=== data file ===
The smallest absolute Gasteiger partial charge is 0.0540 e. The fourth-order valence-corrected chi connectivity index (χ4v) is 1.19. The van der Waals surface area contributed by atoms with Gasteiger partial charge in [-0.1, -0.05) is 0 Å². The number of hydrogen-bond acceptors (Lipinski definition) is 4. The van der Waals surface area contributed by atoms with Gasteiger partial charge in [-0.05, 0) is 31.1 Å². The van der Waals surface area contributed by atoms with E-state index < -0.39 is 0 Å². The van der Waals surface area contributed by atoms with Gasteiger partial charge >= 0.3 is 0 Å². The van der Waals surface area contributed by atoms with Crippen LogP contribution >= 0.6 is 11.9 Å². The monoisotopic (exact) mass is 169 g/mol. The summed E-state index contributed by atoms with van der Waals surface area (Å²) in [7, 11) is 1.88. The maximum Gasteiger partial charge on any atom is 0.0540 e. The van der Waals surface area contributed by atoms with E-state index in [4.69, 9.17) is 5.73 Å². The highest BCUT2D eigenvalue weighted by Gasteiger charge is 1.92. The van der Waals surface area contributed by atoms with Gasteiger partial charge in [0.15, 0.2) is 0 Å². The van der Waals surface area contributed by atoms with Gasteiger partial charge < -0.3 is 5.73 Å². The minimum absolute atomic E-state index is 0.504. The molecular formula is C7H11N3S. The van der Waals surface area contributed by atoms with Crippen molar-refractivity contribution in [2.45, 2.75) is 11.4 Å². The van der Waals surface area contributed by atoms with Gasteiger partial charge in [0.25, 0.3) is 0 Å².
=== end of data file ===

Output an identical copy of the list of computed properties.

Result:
The smallest absolute Gasteiger partial charge is 0.0540 e. The fourth-order valence-corrected chi connectivity index (χ4v) is 1.19. The van der Waals surface area contributed by atoms with Gasteiger partial charge in [-0.1, -0.05) is 0 Å². The number of hydrogen-bond acceptors (Lipinski definition) is 4. The van der Waals surface area contributed by atoms with Gasteiger partial charge in [-0.05, 0) is 31.1 Å². The van der Waals surface area contributed by atoms with E-state index < -0.39 is 0 Å². The van der Waals surface area contributed by atoms with Gasteiger partial charge >= 0.3 is 0 Å². The van der Waals surface area contributed by atoms with Crippen LogP contribution >= 0.6 is 11.9 Å². The monoisotopic (exact) mass is 169 g/mol. The summed E-state index contributed by atoms with van der Waals surface area (Å²) in [7, 11) is 1.88. The maximum Gasteiger partial charge on any atom is 0.0540 e. The van der Waals surface area contributed by atoms with E-state index in [4.69, 9.17) is 5.73 Å². The highest BCUT2D eigenvalue weighted by Gasteiger charge is 1.92. The van der Waals surface area contributed by atoms with Gasteiger partial charge in [0.15, 0.2) is 0 Å². The van der Waals surface area contributed by atoms with Gasteiger partial charge < -0.3 is 5.73 Å². The minimum absolute atomic E-state index is 0.504. The molecular formula is C7H11N3S. The van der Waals surface area contributed by atoms with Crippen molar-refractivity contribution in [2.45, 2.75) is 11.4 Å². The van der Waals surface area contributed by atoms with Gasteiger partial charge in [0.25, 0.3) is 0 Å².